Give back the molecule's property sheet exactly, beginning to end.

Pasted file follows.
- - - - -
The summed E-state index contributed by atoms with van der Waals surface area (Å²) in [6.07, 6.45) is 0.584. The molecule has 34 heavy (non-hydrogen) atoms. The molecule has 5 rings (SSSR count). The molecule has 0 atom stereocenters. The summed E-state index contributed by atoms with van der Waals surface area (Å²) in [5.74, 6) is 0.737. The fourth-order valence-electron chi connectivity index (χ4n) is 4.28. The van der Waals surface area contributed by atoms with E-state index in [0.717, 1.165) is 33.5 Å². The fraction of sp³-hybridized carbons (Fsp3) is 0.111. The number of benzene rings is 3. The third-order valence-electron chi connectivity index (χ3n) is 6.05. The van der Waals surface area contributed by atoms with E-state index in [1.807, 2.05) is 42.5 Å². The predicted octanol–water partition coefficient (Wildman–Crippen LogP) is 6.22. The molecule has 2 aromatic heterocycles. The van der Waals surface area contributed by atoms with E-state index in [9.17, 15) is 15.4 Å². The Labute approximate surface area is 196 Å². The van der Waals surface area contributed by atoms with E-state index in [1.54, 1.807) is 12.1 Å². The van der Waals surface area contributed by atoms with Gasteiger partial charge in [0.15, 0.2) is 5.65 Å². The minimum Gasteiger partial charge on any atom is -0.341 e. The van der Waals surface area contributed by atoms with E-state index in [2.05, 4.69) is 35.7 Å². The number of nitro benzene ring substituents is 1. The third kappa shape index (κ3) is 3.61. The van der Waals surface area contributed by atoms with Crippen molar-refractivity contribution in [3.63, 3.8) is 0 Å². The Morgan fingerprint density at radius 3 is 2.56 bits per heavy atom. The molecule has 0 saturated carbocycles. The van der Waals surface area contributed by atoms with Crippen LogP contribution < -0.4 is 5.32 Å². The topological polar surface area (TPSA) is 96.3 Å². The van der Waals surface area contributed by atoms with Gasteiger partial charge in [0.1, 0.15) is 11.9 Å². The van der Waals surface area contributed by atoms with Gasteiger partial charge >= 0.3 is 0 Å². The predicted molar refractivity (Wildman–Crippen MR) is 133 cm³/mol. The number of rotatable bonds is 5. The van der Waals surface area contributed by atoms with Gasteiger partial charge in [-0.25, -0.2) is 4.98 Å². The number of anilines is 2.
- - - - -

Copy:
The summed E-state index contributed by atoms with van der Waals surface area (Å²) in [6.07, 6.45) is 0.584. The molecule has 34 heavy (non-hydrogen) atoms. The molecule has 5 rings (SSSR count). The molecule has 0 atom stereocenters. The summed E-state index contributed by atoms with van der Waals surface area (Å²) in [5.74, 6) is 0.737. The fourth-order valence-electron chi connectivity index (χ4n) is 4.28. The van der Waals surface area contributed by atoms with E-state index in [0.717, 1.165) is 33.5 Å². The fraction of sp³-hybridized carbons (Fsp3) is 0.111. The number of benzene rings is 3. The third-order valence-electron chi connectivity index (χ3n) is 6.05. The van der Waals surface area contributed by atoms with E-state index in [1.807, 2.05) is 42.5 Å². The predicted octanol–water partition coefficient (Wildman–Crippen LogP) is 6.22. The molecule has 2 aromatic heterocycles. The van der Waals surface area contributed by atoms with E-state index in [9.17, 15) is 15.4 Å². The Labute approximate surface area is 196 Å². The van der Waals surface area contributed by atoms with E-state index in [1.54, 1.807) is 12.1 Å². The van der Waals surface area contributed by atoms with Gasteiger partial charge in [0.15, 0.2) is 5.65 Å². The minimum Gasteiger partial charge on any atom is -0.341 e. The van der Waals surface area contributed by atoms with E-state index in [2.05, 4.69) is 35.7 Å². The number of nitro benzene ring substituents is 1. The third kappa shape index (κ3) is 3.61. The van der Waals surface area contributed by atoms with Crippen molar-refractivity contribution in [3.63, 3.8) is 0 Å². The Morgan fingerprint density at radius 3 is 2.56 bits per heavy atom. The molecule has 0 saturated carbocycles. The van der Waals surface area contributed by atoms with Crippen LogP contribution < -0.4 is 5.32 Å². The topological polar surface area (TPSA) is 96.3 Å². The van der Waals surface area contributed by atoms with Gasteiger partial charge in [0.1, 0.15) is 11.9 Å². The van der Waals surface area contributed by atoms with Gasteiger partial charge >= 0.3 is 0 Å². The predicted molar refractivity (Wildman–Crippen MR) is 133 cm³/mol. The number of rotatable bonds is 5. The van der Waals surface area contributed by atoms with Gasteiger partial charge in [-0.25, -0.2) is 4.98 Å². The number of anilines is 2.